HAMBURG, N.Y. — Wal-Mart has fired an employee of a western New York store after he posted derogatory comments about Muslim customers on Facebook.
The firing follows a request by the New York chapter of the Council on American-Islamic Relations for Wal-Mart to discipline the assistant manager of the store in Hamburg, a suburb of Buffalo.
Terry Earsing, then an assistant manager, posted a photo of two women in traditional dress as they shopped at his Buffalo-area store and wrote profanity-laced criticisms beneath it. Earsing has apologized for what he calls a joke.
Along with a picture of Muslim women in traditional dress, the manager’s expletive-filled posting read: “Halloween came early this year. … Do they really have to … dress like that.”
A spokeswoman for Bentonville, Ark.-based Wal-Mart Stores Inc. says company officials looked into the posting immediately upon learning about it and fired the employee.
A member of the local Muslim community spotted the comment and informed the Council on American-Islamic Relations, which in turn alerted Walmart executives.
Chris Vogel, Houston Press
Mohammed Zakaria Memon just wanted to wash up. To just splash a little water over his face, hands, head and feet before a quick prayer five times a day in accordance with his Muslim religion.
All Mohammed Zakaria Memon wanted to do was pray five times a day while working as an IT consultant for Wal-Mart in their Arkansas-based corporate offices. But this rite of Islam was allegedly unacceptable to Wal-Mart, according to a lawsuit filed by Memon, who lost his job and is now seeking damages from both the retail chain and his former employer, Deloitte Consulting LLP.
According to Memon’s complaint, the 59-year-old Pakistani-American citizen was first told he could only pray in the hallways or outside in the parking lot. So, in order to not lose too much time from his work, he began performing the washing ritual (known in Urdu as Wazu) required before every prayer, inside Wal-Mart’s men’s room.
But some employees complained about the washing, leading Deloitte to tell Memon he couldn’t do it. After he explained the importance of the Wazu, his employer instructed him to only pray at his hotel, which was
too far away to be a practical solution. After that, Memon was told Wal-Mart was restructuring the project and that he and several other Deloitte consultants would no longer work at the retail headquarters. But, according to his lawsuit, only Memon was taken off the job.
In *Minnesota, meanwhile, the local chapter of the Council of American-Islamic Relations *announced in July that Wal-Mart would rehire Zahra Aljabri, who had been fired for praying during breaks at work.
On Tuesday, April 7, the Tampa chapter of the Council on American-Islamic Relations (CAIR) will hold a news conference to call for the Immigration and Customs Enforcement (ICE) to release former USF student Youssef Megahed.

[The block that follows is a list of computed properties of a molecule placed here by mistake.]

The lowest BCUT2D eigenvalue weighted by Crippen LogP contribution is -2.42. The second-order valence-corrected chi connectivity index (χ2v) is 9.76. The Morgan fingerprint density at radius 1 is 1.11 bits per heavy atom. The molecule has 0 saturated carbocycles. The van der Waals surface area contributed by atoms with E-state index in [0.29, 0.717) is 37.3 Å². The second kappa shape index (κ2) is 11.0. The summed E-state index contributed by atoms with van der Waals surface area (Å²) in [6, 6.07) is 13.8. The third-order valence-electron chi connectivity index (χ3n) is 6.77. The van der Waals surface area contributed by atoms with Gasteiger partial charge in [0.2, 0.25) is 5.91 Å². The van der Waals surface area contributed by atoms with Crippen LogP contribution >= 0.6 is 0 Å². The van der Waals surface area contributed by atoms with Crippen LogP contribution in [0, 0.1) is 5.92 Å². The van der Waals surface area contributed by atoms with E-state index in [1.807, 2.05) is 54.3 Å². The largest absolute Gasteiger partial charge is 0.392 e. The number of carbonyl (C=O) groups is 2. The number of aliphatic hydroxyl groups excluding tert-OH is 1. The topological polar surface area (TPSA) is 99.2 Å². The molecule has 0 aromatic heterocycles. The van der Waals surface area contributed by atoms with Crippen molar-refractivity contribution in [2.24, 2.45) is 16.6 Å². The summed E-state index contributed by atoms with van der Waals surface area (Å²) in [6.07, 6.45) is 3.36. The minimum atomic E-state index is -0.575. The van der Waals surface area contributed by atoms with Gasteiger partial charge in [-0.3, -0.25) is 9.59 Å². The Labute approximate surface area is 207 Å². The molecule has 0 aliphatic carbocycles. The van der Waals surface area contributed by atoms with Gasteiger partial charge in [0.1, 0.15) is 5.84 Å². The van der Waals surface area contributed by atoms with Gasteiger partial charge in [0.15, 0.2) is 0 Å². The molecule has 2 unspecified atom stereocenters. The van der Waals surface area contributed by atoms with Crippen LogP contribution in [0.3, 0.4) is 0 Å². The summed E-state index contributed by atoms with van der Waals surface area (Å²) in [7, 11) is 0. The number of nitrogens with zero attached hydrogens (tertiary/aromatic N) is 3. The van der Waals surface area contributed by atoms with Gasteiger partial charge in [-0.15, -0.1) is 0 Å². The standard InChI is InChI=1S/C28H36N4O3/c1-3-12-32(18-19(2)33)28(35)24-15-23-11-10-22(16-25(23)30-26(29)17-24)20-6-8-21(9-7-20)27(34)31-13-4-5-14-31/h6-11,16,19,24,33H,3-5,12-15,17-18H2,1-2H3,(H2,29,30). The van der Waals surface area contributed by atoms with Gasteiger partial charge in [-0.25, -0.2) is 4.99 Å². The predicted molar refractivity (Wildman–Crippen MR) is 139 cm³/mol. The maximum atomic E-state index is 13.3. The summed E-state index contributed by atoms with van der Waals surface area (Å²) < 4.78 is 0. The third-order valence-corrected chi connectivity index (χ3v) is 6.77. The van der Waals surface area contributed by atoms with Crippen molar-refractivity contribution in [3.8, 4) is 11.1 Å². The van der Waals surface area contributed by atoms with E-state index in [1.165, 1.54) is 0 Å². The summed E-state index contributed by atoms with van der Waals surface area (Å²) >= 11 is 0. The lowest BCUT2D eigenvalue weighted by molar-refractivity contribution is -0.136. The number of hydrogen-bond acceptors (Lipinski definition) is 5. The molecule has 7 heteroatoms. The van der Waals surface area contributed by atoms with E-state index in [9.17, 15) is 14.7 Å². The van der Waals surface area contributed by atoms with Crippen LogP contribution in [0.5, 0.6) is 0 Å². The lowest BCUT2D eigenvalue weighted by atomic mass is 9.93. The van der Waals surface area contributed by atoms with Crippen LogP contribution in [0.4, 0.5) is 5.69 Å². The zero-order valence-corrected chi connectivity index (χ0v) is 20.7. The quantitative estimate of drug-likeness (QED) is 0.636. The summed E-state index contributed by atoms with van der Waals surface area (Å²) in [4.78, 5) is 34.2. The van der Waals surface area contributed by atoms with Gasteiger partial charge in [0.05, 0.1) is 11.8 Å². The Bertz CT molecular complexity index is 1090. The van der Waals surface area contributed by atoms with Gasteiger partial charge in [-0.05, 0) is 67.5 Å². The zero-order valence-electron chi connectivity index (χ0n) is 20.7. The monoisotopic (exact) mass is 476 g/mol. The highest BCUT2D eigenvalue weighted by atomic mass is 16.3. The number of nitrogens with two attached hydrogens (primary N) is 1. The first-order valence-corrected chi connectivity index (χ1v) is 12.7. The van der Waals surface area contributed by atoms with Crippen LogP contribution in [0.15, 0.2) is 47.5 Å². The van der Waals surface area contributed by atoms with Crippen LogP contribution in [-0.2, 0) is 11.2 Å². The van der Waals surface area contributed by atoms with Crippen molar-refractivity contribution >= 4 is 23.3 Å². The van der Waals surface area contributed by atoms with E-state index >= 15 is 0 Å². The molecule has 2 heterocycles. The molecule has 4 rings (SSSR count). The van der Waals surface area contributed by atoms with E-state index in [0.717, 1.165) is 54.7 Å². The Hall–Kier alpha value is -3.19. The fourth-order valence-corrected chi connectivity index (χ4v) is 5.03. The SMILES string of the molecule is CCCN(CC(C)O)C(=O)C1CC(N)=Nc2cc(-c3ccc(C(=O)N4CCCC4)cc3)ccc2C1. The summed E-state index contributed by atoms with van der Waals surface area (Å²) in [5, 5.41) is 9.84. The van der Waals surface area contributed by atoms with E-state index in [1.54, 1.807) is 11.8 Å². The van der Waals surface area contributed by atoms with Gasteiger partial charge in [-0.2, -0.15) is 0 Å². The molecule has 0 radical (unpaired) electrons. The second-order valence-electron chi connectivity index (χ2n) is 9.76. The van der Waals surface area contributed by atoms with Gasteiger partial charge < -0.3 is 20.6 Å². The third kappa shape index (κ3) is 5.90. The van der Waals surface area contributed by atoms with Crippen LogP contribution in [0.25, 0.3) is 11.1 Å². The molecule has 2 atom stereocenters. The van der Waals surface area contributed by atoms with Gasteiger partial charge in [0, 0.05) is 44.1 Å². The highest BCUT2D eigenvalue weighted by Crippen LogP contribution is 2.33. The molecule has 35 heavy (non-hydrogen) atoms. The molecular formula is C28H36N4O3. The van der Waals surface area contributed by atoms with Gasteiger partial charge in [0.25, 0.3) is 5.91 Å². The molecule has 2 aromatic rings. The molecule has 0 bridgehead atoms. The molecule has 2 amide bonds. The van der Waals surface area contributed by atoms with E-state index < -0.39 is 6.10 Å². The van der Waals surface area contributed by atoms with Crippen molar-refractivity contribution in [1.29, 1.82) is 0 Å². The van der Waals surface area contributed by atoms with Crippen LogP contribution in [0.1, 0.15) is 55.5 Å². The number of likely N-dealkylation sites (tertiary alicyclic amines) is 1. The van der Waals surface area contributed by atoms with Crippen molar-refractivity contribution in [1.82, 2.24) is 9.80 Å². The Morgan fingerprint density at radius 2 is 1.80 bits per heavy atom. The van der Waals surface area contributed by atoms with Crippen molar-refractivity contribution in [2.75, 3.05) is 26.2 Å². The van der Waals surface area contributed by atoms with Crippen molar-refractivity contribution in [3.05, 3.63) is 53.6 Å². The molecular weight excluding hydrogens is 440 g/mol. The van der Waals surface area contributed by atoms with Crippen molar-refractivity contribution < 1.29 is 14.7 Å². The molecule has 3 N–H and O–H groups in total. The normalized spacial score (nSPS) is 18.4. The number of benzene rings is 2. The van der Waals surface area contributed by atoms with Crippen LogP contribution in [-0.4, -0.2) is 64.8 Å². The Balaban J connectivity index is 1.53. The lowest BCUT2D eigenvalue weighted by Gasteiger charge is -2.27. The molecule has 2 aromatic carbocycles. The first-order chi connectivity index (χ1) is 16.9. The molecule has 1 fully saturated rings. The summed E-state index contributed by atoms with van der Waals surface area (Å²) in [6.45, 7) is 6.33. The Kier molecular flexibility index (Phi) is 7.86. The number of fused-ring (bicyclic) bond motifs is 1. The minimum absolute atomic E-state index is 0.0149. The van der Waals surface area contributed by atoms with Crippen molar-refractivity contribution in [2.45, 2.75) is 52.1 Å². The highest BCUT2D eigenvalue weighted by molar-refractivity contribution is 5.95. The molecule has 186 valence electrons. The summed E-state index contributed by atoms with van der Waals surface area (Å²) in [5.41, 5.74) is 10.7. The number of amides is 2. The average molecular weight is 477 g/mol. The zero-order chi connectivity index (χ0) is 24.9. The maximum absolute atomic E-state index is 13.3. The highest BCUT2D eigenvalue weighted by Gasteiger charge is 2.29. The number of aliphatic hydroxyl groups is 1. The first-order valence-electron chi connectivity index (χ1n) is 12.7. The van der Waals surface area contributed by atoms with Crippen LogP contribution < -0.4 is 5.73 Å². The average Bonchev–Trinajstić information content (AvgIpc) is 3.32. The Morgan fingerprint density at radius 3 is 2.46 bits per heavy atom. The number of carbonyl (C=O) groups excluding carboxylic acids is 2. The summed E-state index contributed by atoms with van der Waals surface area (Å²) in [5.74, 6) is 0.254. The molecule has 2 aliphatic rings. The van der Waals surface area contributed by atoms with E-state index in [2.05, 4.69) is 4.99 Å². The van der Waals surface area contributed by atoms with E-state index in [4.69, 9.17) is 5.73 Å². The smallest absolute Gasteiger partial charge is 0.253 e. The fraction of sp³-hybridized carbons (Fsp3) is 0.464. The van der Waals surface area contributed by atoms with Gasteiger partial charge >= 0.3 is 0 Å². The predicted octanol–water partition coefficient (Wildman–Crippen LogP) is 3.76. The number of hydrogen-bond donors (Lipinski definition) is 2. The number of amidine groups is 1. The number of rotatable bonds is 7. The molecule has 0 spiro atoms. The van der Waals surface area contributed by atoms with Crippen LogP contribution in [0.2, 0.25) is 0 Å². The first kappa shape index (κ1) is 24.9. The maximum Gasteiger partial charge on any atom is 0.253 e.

In April 2007 Megahed, along with Ahmed Mohamed, was arrested for allegedly having explosives in the trunk of his car. Mohamed pleaded guilty last Friday to the charges and is serving a 15-year prison sentence, while Megahed was acquitted and freed from custody.
ICE took Megamed back into custody while he was shopping with his father at a local Wal-Mart. They have accused him of “civil violations of the Immigration and Nationality Act” and have placed him in deportation proceedings. He must present his case to an immigration judge to be freed from the charges.
The world’s largest retailer has opened an innovative new supercenter in Dearborn, Michigan. Wal-Mart’s new 200,000 square foot store will offer a special line of products geared towards the American Muslim and Arab American communities in the Detroit metro area, which is home to one of the largest communities of Arabs and Muslims in the United States. The store offers a variety of Middle Eastern food such as tahini, olive, traditional spices, and halal meat section. The store, which is still in the hiring process, presently employs about thirty-five Arab Americans. Many local business members are, however, worried. “There is a fear factor in the business community,” says Osama Siblani, publisher of Dearborn’s Arab American News. The fear rests on Wal-Mart’s all-in-one store and slogan of low prices will make prosperity difficult for many local business in the area. Wal-mart has agreed to make a promise not to undercut the prices of small local stores, and agreed to be examined by a community advisory board made up of local Arab-American leaders, to make sure that it isn’t endangering mom and pop shops. For example, Wal-Mart agreed to charge one dime more than local grocers for a package of pita bread.
Lu Gronseth listens regularly to WWTC, a conservative talk-radio station in Minneapolis, and even advertises his mortgage-loan business on the station. But when he learned that a nationally syndicated radio show host had told WWTC listeners that Muslims should be deported and made rude comments about what they could do with their religion, Mr. Gronseth pulled his ads from the station. So have at least two other Minnesota businesses, at the urging of the Council on American-Islamic Relations in Washington, D.C., as have a handful of national companies, including OfficeMax, JCPenney, Wal-Mart, and AT&T. But the comments by host Michael Savage in October – and previous anti-Muslim speech – have not created the furor that knocked radio icon Don Imus off of MSNBC and CBS Radio after he denigrated a black women’s basketball team. That leaves many Muslims-Americans – and non-Muslims like Mr. Gronseth – suspicious that Americans have a double standard when it comes to Islam.